South of Bourbon
I have to admit that I was a bit skeptical of the name “SoBou” when I first heard it. It has a New York City feel, and despite the fact that SoBou is housed in the überhip W French Quarter hotel, this is not Gotham. The name is also a bit cute for my taste, but it's just a name and I don't let names deter me from enjoying a good meal any more than I let an artist's politics deter me from enjoying his or her work. Yes, sometimes I get “Cat Scratch Fever” stuck in my head. I'm not proud, but there you have it.
I was curious to see what the new restaurant would look like compared to Bacco, which it replaced. I always thought Bacco was one of the most attractive restaurants in New Orleans. I wasn't terribly concerned that the folks behind Commander's Palace would light the place up in neon and tinsel, but with a cocktail-centric theme, one never knows.
That theme also had me curious to see the menu and how the place would live up to the promise behind the “spirited restaurant” moniker.
I had a chance to dine at SoBou recently, and by coincidence I was there at the same time as another local food writer and the editor of another local publication. They didn't need to ask me twice to join them; as a result I was able to taste far more of the menu in one sitting than I could have otherwise afforded.
There are a few misses on the menu, but most of what I tasted was very good, and at least one of the dishes that I didn't enjoy is likely to be a big seller.
A lot of restaurant menus these days eschew the traditional categories of appetizer, entrée and dessert in favor of more whimsical divisions. At SoBou you can order “snacky things” or “small bites” to start your meal. Too much whimsy? Maybe, but they could put the pork cracklins under a heading called “Facknozzles” and I'd order the things again. As it is, the cracklins – which cost $1 for a pretty generous portion and also come with a vinegar-based spicy sauce for drizzling – are snacky things.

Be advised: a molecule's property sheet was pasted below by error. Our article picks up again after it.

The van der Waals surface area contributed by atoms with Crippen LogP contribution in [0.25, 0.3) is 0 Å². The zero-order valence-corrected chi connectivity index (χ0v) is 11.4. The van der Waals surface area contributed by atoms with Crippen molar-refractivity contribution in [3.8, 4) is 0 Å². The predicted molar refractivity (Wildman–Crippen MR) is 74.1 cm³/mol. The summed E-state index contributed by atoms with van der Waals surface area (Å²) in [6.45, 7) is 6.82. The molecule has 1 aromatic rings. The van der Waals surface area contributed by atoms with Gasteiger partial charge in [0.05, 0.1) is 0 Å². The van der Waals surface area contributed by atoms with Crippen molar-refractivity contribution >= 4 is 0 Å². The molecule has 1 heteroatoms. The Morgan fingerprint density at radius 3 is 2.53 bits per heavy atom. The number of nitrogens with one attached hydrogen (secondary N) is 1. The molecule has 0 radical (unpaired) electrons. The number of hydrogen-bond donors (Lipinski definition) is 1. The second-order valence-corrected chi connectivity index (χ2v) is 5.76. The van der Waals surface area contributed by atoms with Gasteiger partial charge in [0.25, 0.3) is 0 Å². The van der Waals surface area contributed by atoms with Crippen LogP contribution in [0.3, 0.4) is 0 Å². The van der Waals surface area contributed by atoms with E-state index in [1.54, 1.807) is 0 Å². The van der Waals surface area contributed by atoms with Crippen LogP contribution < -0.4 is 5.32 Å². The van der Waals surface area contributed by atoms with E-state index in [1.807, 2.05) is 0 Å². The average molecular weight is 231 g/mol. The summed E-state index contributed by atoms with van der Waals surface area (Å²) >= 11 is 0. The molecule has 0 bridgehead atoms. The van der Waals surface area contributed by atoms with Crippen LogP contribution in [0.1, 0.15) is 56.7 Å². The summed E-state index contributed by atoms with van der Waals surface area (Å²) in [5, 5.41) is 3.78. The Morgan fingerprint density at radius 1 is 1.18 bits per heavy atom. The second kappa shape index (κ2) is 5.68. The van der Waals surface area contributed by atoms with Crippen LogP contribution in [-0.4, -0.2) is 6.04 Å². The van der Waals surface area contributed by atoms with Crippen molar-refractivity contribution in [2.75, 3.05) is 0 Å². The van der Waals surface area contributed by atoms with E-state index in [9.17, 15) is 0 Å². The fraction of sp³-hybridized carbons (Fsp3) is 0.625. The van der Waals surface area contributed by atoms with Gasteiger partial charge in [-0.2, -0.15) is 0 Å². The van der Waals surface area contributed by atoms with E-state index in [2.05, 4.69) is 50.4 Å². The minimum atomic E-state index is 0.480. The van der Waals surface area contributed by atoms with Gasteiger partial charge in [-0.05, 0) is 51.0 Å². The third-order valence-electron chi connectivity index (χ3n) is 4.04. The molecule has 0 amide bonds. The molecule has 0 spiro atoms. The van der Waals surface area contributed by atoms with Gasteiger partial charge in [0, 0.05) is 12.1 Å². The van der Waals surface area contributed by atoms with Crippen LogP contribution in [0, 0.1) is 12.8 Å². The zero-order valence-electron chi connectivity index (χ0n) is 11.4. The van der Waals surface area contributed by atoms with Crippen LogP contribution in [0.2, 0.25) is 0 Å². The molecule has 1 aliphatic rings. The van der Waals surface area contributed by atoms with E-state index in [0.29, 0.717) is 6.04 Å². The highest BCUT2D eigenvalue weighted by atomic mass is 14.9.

That section of the menu also has another notable item: yellowfin tuna cones. These are small ice cream cones filled with diced pineapple, coconut and tuna as well as an avocado-and-basil ice cream. It wasn't my idea to order the cones, because that's not a combination that really appealed to me on the page, but I'm glad I tried them. We discussed whether the ice cream was going to be sweet before they arrived, and it was, but it wasn't a distraction from the tuna and balanced the tartness of the pineapple. The coolness of the cones from the ice cream was a neat touch as well. This was a very interesting take on tuna tartare.
The small bites section of the menu has one of my favorite items at SoBou: the duck debris and butternut beignets. These are small, airy pillows of fried goodness that contain enough meat to give them some substance when you bite into them. They come drizzled with a sauce, and my initial impression was that it was too sweet, but after a second I changed my mind. It's a dish I'll order again.
I'd also order the andouille-and-tasso boulettes again. These come as a small bowl of meatballs in a rich and slightly spicy tomato sauce. The meatballs tended to fall apart as we picked them out of the bowl with our forks, but they tasted good. The shrimp-and-tasso pinchos served over grilled pineapple with a pickled ghost pepper jelly were a disappointment. The skewered shrimp were nicely flavored and not overcooked, but the sauce and the pineapple would have worked better over vanilla ice cream, and I wouldn't spend $12 for even three very good grilled shrimp. (Though I should point out that the entire meal at SoBou was comped by the restaurant, so I merely contributed to a generous tip instead of paying $12 for the shrimp.) The crispy oyster taco was much better, though not all that crispy. A flour tortilla is stuffed with three fried oysters and a sweet, sour and spicy slaw dotted with fish roe. It's not a traditional taco by any means, but man was it tasty.